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Injury Prevention

INJURY PREVENTION

Sports Injury
Sports injuries can be described as injuries sustained during exercise, repetitive gests or acute trauma which can generally affect Bones, Muscles and Ligaments
Some sports injuries result as accidents but more often than not result in poor training practices , improper equipment, lack of conditioning , or insufficient warm ups or stretching.
It is common throughout European competitions that players can often have round robin games throughout the day which can often result in injuries due to lack of streching and warm ups before and after games.

Injury Prevention
The medical scientific and welfare committee in conjunction with a working group comprising of Dr Pat O Neill, Prof Niall Moyna, Dr Pat Duggan , Dr Kieran Moran , John C Murphy and Dr Catherine Blake have developed the Gaelic 15, a fifteen minute standardised warm up program aimed at reducing the number of injuries sustained by GAA players
The selected injury prevention intervention is based on programs incorporated internationally by FIFA( 11+) (FMARC) and by the Santa Monica orthopedic and sports medicine research (PEP) in soccer, the findings from the national injury data base since 2007 and a pilot of the program in UCD Dublin
The GAA 15 version 1 can be undertaken as a standardized warm up before training and Games.
Videos and further information can be obtained directly via the GAA website in Ireland
http://learning.gaa.ie/sites/default/files/GAA-15-Warm-Up.pdf
http://learning.gaa.ie/node/268653

Nutrition also plays and important role in reducing sports injuries and shall be addressed in another post

Injury Treatment
Immediate treatment for acute soft tissue injuries is the PRICE Protocol
Most Strains and Sprains can be looked after by the First Aid officer or who should advice as appropriately , E.g. Consulting doctor, or local hospital in case of severe swelling and Pain

PRICE PROTOCOL

Protect the injured area as much as possible eg crutches ,
Is severe pain is expressed, avoid inappropriate movement and seek appropriate medical advice by a docter or ambulance
Rest
You should rest the injured area for at least 24h /48H.
If prescribed by a docter please ensure that you know how to use a sling, or crutches and follow guidelines advised by the medical team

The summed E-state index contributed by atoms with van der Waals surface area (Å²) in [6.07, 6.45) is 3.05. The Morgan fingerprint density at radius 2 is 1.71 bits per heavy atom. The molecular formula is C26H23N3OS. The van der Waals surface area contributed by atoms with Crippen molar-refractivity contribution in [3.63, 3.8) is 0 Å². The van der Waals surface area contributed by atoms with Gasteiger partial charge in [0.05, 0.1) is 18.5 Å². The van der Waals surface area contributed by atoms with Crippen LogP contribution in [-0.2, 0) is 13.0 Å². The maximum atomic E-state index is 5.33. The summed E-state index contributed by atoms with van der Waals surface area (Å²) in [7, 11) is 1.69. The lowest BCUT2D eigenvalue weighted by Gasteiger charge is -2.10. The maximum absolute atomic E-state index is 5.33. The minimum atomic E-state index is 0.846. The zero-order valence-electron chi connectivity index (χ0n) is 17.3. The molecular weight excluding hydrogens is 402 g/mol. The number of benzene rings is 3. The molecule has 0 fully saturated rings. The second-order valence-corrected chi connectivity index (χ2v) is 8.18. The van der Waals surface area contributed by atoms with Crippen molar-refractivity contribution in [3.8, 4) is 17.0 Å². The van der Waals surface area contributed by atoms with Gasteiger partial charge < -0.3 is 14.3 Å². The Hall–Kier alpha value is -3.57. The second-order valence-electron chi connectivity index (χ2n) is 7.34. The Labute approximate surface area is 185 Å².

Ice
Apply an Icepack as soon as the injury occurs , the First Aider should have this at their disposition

Compression
Wrap the affected area in an elasticated bandage, tightly but not such that circulation of the blood vessels are not compromised.

Elevation
To reduce swelling elevate the affected area above the level of the heart.
Further information is available regarding regular injuries sustained by Gaelic Football Players

http://learning.gaa.ie/sites/default/files/Groin%20Injury.pdf
http://learning.gaa.ie/sites/default/files/Ankle%20Injury.pdf
http://learning.gaa.ie/sites/default/files/PCL%20Injury.pdf
http://learning.gaa.ie/sites/default/files/Patellar%20Tendon%20Rupture.pdf
http://learning.gaa.ie/sites/default/files/Meniscal%20Injury.pdf
http://learning.gaa.ie/sites/default/files/Collateral%20Ligament%20Injury.pdf

Concussion

Concussion is a brain injury and should be taken seriously. Do not let the player continue playing and seek medical advice immediately if a player presents with any abnormal symptoms such as black out, dizziness, memory loss, incoherence and behavioral changes.

The GAA provide guidelines on how to manage concussion injuries
http://learning.gaa.ie/sites/default/files/GAA%20Concussion%20Management%20Guidelines%202013-2016%20-%20Amended%20Jan%202015.pdf

Protective Equipment

Mouth Guards
From The 1st of January 20013 Mouth guards have to be worn from all grades and ages for men
And the LGFA have introduced mouth guards for ladies from Ist January 2017

Hurling and Camogie Helmets
All players must wear a helmets with a protective facial guard. This is mandatory
The Helmets must comply and meet the standards set out in IS 355 or other replacement standard as determined by the National Safety Authority of Ireland ( NSAI)